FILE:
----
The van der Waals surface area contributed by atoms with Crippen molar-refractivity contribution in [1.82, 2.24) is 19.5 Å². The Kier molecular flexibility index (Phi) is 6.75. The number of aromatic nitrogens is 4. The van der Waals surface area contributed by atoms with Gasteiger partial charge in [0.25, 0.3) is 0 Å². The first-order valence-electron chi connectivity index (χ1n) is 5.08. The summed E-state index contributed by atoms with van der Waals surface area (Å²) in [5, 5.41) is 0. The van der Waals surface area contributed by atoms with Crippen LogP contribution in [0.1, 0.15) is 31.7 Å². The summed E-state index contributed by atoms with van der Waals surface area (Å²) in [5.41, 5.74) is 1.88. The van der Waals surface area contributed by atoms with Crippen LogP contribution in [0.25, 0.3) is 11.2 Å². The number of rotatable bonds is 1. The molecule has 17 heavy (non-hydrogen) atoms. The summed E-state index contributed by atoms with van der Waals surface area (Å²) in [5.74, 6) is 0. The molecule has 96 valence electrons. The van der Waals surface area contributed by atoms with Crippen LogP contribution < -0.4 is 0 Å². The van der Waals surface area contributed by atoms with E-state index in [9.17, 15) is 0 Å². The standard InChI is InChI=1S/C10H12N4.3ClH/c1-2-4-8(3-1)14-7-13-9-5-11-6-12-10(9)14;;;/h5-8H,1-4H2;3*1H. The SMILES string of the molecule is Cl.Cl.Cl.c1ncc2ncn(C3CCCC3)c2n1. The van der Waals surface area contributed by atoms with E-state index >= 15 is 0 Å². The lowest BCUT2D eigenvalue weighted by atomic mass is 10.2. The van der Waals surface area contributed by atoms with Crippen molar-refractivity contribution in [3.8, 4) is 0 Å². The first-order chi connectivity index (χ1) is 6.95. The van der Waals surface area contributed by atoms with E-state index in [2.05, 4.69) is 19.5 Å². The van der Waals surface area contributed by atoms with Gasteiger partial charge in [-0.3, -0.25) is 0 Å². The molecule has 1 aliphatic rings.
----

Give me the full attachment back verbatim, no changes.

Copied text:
The van der Waals surface area contributed by atoms with Crippen molar-refractivity contribution in [1.82, 2.24) is 19.5 Å². The Kier molecular flexibility index (Phi) is 6.75. The number of aromatic nitrogens is 4. The van der Waals surface area contributed by atoms with Gasteiger partial charge in [0.25, 0.3) is 0 Å². The first-order valence-electron chi connectivity index (χ1n) is 5.08. The summed E-state index contributed by atoms with van der Waals surface area (Å²) in [5, 5.41) is 0. The van der Waals surface area contributed by atoms with Crippen LogP contribution in [0.1, 0.15) is 31.7 Å². The summed E-state index contributed by atoms with van der Waals surface area (Å²) in [5.41, 5.74) is 1.88. The van der Waals surface area contributed by atoms with Crippen LogP contribution in [0.25, 0.3) is 11.2 Å². The number of rotatable bonds is 1. The molecule has 17 heavy (non-hydrogen) atoms. The summed E-state index contributed by atoms with van der Waals surface area (Å²) in [5.74, 6) is 0. The molecule has 96 valence electrons. The van der Waals surface area contributed by atoms with Crippen LogP contribution < -0.4 is 0 Å². The van der Waals surface area contributed by atoms with E-state index in [9.17, 15) is 0 Å². The standard InChI is InChI=1S/C10H12N4.3ClH/c1-2-4-8(3-1)14-7-13-9-5-11-6-12-10(9)14;;;/h5-8H,1-4H2;3*1H. The SMILES string of the molecule is Cl.Cl.Cl.c1ncc2ncn(C3CCCC3)c2n1. The van der Waals surface area contributed by atoms with E-state index >= 15 is 0 Å². The lowest BCUT2D eigenvalue weighted by atomic mass is 10.2. The van der Waals surface area contributed by atoms with Crippen molar-refractivity contribution in [3.8, 4) is 0 Å². The first-order chi connectivity index (χ1) is 6.95. The van der Waals surface area contributed by atoms with E-state index in [2.05, 4.69) is 19.5 Å². The van der Waals surface area contributed by atoms with Gasteiger partial charge in [-0.3, -0.25) is 0 Å². The molecule has 1 aliphatic rings.